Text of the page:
So when you’re making a decision, use the Investment Test: Is this the best use of my time? We all have the same amount of time every week: 168 hours. Time is far more important in your life than money. You can get more money, but you can’t get more time. You’ve only been allotted a certain number of days in this world. If you blow them, you’ve blown it! If you waste time, you’re wasting your life.
You don’t have time for everything. And the good news is this: God doesn’t expect you to do everything. In fact, there are only a few things worth doing in the first place.
Effective people figure out what’s essential and what’s trivial. And they spend more time doing the essential things and less time on the trivial.
That may sound easy, but, frankly, it’s quite hard. It’s difficult to choose what’s best over what’s easiest.
As I’ve matured, I’ve had to choose not to do many activities. It’s not because those activities have been bad. It’s because I want to maximize my time. I want to choose the best. I want to spend my life on the mission God has sent me here to fulfill.
Did you know you’re here for a reason, too? You were not put on this planet to drift. God made you for a mission. If you know what that mission is, start clearing out the clutter in your life so you can spend your life on your mission.
Are you unsure what your mission is? First, stop doing some of the trivial things that take up so much space in your life. Then ask God what your mission is. With the trivial stuff cleared out, you’ll have more time to hear his answer.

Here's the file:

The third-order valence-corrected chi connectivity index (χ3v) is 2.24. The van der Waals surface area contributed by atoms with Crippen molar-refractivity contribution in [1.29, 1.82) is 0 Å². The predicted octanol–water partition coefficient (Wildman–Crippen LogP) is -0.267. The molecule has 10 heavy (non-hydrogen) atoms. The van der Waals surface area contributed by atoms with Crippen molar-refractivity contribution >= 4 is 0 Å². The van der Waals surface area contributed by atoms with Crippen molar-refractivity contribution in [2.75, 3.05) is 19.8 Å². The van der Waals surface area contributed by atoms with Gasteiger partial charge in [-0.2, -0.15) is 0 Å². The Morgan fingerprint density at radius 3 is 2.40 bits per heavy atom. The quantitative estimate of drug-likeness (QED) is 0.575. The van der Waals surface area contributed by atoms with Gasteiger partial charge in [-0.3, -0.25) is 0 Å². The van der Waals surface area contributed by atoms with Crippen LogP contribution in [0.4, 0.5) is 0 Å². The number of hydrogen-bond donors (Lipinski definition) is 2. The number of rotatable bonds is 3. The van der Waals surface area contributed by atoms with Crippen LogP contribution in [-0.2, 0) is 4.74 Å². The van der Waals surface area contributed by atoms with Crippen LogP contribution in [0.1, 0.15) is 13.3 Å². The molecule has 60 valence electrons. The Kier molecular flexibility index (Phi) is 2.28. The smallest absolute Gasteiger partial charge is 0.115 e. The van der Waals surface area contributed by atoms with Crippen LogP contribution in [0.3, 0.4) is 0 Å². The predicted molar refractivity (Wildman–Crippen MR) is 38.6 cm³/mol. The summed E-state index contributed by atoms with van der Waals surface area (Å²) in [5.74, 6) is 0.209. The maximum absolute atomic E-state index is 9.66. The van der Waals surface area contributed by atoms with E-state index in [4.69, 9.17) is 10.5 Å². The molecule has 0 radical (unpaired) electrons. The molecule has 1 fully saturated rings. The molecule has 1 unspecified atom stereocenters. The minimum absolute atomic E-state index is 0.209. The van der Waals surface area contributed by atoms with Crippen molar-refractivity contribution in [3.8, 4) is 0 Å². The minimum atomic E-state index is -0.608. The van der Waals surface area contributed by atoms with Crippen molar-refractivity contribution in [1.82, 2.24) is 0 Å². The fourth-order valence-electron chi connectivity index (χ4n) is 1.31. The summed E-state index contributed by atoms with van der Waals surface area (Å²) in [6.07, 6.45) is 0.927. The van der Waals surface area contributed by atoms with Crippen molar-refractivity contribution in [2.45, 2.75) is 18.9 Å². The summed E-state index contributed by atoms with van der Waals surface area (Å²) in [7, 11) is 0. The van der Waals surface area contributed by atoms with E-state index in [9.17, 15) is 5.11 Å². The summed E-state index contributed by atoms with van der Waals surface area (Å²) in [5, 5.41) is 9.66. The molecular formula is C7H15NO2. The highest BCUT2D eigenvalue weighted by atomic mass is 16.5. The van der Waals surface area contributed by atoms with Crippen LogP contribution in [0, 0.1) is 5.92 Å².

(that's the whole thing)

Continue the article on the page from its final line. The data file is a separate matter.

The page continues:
You have a choice. Don’t settle for second best. Figure out what is God’s best for you and spend your life on that.
“If you want better insight and discernment . . . learn the importance of reverence for the Lord and of trusting him . . . He shows how to distinguish right from wrong, how to find the right decision every time.” —Proverbs 2:3-5, 9 (TLB)
These then are six different tests you can use when making decisions. Reflect on your own decision-making habits. As you read through this list, you may be haunted by bad decisions you’ve made. You may be feeling shame, guilt, regret, or remorse. Maybe you were unfaithful to a spouse. Perhaps you lied to protect yourself. You may have done something so bad that you never have told anyone what you’ve done.
Here’s what I think Jesus might like to say to you today about decisions you have made in the past:
You may have made some bad decisions. Everyone has. But you are valuable to me. I love you. I will forgive you. I can restore you. I can even reverse some of the damage you have brought on your life and the lives of other people. I will welcome you back home with open arms. I died for those poor decisions that you made. They’ve already been paid for on the cross. Come to me and give me all the pieces of your life: the good parts, the ugly parts, the parts that embarrass you. I will take your pieces and give you my peace. Some of your past decisions have caused scars and shame. I will give you the power and wisdom to start making smart decisions that will lead to satisfaction and significance.
Who could turn down an invitation like that? If you’ve realized today that you’ve been calling your own shots, give that control over to God; and enjoy the peace that will follow.